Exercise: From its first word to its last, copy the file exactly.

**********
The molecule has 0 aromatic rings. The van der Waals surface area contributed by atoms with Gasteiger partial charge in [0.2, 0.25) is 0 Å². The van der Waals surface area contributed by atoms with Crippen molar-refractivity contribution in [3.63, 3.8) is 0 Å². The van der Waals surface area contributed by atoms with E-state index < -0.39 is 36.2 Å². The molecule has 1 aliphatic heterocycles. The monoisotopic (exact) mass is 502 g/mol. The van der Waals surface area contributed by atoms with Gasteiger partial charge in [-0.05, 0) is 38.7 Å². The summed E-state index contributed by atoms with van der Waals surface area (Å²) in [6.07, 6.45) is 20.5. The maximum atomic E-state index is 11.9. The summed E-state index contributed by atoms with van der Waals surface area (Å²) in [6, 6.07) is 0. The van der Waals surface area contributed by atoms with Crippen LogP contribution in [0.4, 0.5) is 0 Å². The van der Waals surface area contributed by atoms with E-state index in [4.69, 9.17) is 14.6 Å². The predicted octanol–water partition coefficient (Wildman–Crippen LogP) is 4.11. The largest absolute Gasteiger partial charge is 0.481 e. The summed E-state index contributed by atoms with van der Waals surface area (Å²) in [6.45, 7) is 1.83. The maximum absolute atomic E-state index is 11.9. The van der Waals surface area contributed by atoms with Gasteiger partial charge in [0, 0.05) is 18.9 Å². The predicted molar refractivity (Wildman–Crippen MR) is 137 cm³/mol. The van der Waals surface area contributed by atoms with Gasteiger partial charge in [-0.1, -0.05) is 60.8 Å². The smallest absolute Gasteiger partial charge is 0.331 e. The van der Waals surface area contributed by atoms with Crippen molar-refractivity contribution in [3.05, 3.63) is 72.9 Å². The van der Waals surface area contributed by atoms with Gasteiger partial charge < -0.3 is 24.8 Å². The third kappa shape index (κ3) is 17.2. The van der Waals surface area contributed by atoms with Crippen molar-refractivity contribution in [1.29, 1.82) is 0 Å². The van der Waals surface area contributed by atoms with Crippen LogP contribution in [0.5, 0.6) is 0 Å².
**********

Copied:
The molecule has 0 aromatic rings. The van der Waals surface area contributed by atoms with Gasteiger partial charge in [0.2, 0.25) is 0 Å². The van der Waals surface area contributed by atoms with Crippen molar-refractivity contribution in [3.63, 3.8) is 0 Å². The van der Waals surface area contributed by atoms with E-state index < -0.39 is 36.2 Å². The molecule has 1 aliphatic heterocycles. The monoisotopic (exact) mass is 502 g/mol. The van der Waals surface area contributed by atoms with Gasteiger partial charge in [-0.05, 0) is 38.7 Å². The summed E-state index contributed by atoms with van der Waals surface area (Å²) in [6.07, 6.45) is 20.5. The maximum atomic E-state index is 11.9. The summed E-state index contributed by atoms with van der Waals surface area (Å²) in [6, 6.07) is 0. The van der Waals surface area contributed by atoms with Crippen LogP contribution in [0.4, 0.5) is 0 Å². The van der Waals surface area contributed by atoms with E-state index in [4.69, 9.17) is 14.6 Å². The predicted octanol–water partition coefficient (Wildman–Crippen LogP) is 4.11. The largest absolute Gasteiger partial charge is 0.481 e. The summed E-state index contributed by atoms with van der Waals surface area (Å²) in [6.45, 7) is 1.83. The maximum absolute atomic E-state index is 11.9. The van der Waals surface area contributed by atoms with Gasteiger partial charge in [0, 0.05) is 18.9 Å². The predicted molar refractivity (Wildman–Crippen MR) is 137 cm³/mol. The van der Waals surface area contributed by atoms with Gasteiger partial charge in [-0.1, -0.05) is 60.8 Å². The smallest absolute Gasteiger partial charge is 0.331 e. The van der Waals surface area contributed by atoms with Crippen molar-refractivity contribution in [3.05, 3.63) is 72.9 Å². The van der Waals surface area contributed by atoms with Gasteiger partial charge < -0.3 is 24.8 Å². The third kappa shape index (κ3) is 17.2. The van der Waals surface area contributed by atoms with Crippen molar-refractivity contribution in [1.29, 1.82) is 0 Å². The van der Waals surface area contributed by atoms with Crippen LogP contribution in [0.5, 0.6) is 0 Å².